After three days on the coast, we spent the following two in the impressive Andes dominating the city of Santiago. Both days were absolutely fantastic, with lots of great birds seen in the most scenic backgrounds. On our first day, near the ski resort area of Farellones and Valle Nevado, we first stopped at a mid-elevation location and after some active searching were rewarded by a prolonged view of two Chilean Tinamous. It’s a rare day that one sees tinamous that well. Continuing our way toward higher elevations, we successfully found more and more species, including the charismatic Moustached Turca, and the lovely Band-tailed, Mourning and Grey-hooded Sierra-Finches. Above us, a few Andean Condors were beginning to soar high in the sky. At a higher elevation, the species seen earlier in the morning were replaced by White-browed Ground-Tyrants, Rufous-banded Miners, Greater Yellow-Finches, Sharp-billed Canasteros. After some search we also found three Magellanic Horned Owl on their day roost, offering fantastic pictures opportunity. We even had a very cooperative Creamy-rumped Miner coming within only few meters of the group. Some of these birds even came to share our picnic lunch set amongst the amazing scenery of the High Andes. We ended our day at Valle Nevado, where we found four Black-fronted Ground-tyrant and where a dozen of Andean Condors gave us the most amazing show, flying at eye level with an amazing scenery in the background, only to then land on the building rooftops they use as roosts, allowing us to have incredible close views.

Our second day in the Andes above Santiago was absolutely stunning too. After driving up the Maipo valley, an area well-known by wine enthusiasts, we headed into El Yeso Valley where we quickly found our first target of the day: the endemic Crag Chilia. One of this superb bird came close to us, attracted by the playback of his call, giving us great opportunity to take pictures. Continuing toward higher elevations, the ever-changing scenery of the green, red, grey and black mountains was simply stunning. The spectacular Yeso Lake was an obligatory stop for a few pictures. Later, we drove towards a well-known stakeout for Diademed Sandpiper-Plover, where the first shorebird seen was the elegant Grey-breasted Seedsnipe. Arriving at the famous bog, we found a nesting pair of the fantastic Diademed Sandpiper-Plover, taking turns to incubate their eggs. With the morning light, we couldn’t expect a better view of one of the most beautiful shorebirds in the world. On our way back to Santiago, Luke also spotted a pair of Torrent Duck with four little chicks, and watching these guys rafting on tumultuous river was a great end to the stunning day.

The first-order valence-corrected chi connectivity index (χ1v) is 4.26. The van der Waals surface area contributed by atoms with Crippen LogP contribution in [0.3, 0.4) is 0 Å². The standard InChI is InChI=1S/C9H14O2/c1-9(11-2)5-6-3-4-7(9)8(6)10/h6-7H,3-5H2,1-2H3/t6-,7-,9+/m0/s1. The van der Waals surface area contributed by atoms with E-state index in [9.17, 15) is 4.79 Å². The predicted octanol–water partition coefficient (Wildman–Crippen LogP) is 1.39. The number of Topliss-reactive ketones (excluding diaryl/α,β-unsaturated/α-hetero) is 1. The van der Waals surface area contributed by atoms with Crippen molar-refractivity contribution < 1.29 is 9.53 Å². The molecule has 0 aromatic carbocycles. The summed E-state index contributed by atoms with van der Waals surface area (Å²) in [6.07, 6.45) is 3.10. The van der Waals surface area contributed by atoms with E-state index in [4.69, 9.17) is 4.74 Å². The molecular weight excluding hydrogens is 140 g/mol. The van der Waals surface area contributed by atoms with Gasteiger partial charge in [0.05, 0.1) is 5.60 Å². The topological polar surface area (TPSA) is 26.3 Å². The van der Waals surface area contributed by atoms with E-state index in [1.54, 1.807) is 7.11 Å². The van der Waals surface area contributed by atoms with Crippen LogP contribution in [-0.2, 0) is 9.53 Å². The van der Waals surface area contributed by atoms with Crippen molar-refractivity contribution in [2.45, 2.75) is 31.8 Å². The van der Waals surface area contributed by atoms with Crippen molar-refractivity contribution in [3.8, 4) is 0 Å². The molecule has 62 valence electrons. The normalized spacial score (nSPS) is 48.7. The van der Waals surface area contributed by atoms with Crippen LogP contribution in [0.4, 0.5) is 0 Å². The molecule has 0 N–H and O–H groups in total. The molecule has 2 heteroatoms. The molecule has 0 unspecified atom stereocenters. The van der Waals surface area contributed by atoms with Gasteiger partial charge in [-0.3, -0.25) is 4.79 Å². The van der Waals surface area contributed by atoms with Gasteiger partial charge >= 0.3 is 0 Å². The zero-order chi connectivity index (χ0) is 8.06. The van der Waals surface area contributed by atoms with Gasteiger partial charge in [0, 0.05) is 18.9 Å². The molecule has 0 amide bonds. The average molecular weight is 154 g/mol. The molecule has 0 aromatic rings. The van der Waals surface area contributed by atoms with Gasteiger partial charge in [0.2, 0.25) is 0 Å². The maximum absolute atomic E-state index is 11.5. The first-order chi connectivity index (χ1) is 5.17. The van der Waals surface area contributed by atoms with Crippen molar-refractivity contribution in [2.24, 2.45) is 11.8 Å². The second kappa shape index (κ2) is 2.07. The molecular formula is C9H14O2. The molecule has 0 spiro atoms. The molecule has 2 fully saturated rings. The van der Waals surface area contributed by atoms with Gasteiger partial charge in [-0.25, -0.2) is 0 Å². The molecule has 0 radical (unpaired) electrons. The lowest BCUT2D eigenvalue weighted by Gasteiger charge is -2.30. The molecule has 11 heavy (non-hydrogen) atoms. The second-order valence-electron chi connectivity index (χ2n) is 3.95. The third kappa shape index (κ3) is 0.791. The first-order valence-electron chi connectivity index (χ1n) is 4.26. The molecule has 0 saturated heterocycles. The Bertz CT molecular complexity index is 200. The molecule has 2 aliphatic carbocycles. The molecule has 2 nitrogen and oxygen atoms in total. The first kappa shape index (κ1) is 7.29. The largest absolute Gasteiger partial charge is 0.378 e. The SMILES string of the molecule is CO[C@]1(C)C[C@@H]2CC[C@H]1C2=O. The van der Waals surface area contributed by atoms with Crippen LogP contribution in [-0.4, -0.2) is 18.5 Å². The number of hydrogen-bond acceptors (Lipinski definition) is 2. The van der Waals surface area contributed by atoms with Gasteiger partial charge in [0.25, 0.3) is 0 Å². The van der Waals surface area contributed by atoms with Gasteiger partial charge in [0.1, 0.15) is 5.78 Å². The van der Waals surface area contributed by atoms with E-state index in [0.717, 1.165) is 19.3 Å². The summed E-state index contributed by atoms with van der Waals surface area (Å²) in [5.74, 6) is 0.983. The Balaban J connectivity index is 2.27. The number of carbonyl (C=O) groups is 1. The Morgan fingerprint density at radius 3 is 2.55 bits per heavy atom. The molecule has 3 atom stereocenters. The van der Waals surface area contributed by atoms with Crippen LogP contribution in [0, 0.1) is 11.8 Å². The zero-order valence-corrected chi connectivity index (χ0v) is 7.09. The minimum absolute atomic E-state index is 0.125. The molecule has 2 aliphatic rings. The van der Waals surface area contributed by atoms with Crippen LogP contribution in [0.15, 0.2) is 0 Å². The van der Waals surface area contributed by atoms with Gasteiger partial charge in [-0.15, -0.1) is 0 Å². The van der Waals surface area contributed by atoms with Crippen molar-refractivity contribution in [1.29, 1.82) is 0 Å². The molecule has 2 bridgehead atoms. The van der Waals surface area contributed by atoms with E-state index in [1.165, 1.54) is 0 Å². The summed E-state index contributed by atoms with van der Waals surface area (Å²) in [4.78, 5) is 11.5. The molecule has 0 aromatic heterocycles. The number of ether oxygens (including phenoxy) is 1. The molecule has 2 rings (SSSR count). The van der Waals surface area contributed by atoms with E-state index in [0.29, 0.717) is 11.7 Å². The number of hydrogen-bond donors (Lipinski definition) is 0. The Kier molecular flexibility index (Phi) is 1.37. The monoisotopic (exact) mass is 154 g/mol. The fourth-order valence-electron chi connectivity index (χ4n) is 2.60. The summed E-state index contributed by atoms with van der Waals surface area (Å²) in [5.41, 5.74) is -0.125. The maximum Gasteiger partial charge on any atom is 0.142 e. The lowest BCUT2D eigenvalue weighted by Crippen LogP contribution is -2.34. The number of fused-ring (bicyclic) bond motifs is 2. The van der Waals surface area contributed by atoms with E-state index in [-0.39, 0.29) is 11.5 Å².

The last leg of our trip took us in the extreme north of the country with a morning flight to Arica, just a few miles from the Peruvian border. After our early arrival and a lunch at the Lluta river mouth, we headed towards Putre at 11,500 feet (approx. 3,500 meters) in elevation, doing several birding stops on the way. Putre is a small and charming Andean village surrounded by ancestral terraces and wonderful mountains in the background and whose inhabitants mostly belong to the Quechua and Aymara cultures. We spent the first morning birding the area around the village, enjoying the impressive diversity of birds found at this elevation: Dark-winged [Creamy-Breasted] Canasteros, White-throated Earthcreepers, Streaked Tit-Spinetails, Spot-winged Pigeons, Bare-faced Ground-Doves, Yellow-billed Tit-Tyrants, and more. Lots of superb Andean Hillstars were buzzing around. In the afternoon we reached the entrance of the Lauca National Park, at almost 14,000 feet. We did not have to walk very long to find a few Cream-winged Cinclodes, Plumbeous Sierra-Finches and Puna Ground-tyrants just a few meters from us. We also saw a few White-winged Diuca-Finches together with White-throated Sierra-Finches, and several groups of the elegant Vicuña were seen close, but not as close as the numerous Viscacha seen only a few meters from us. From the bus we also found a group of 15 Rufous-bellied Seedsnipe, suddenly joined by three Puna Tinamous! Tired because of the high altitude, we headed back to our lodge for a great dinner and a good sleep.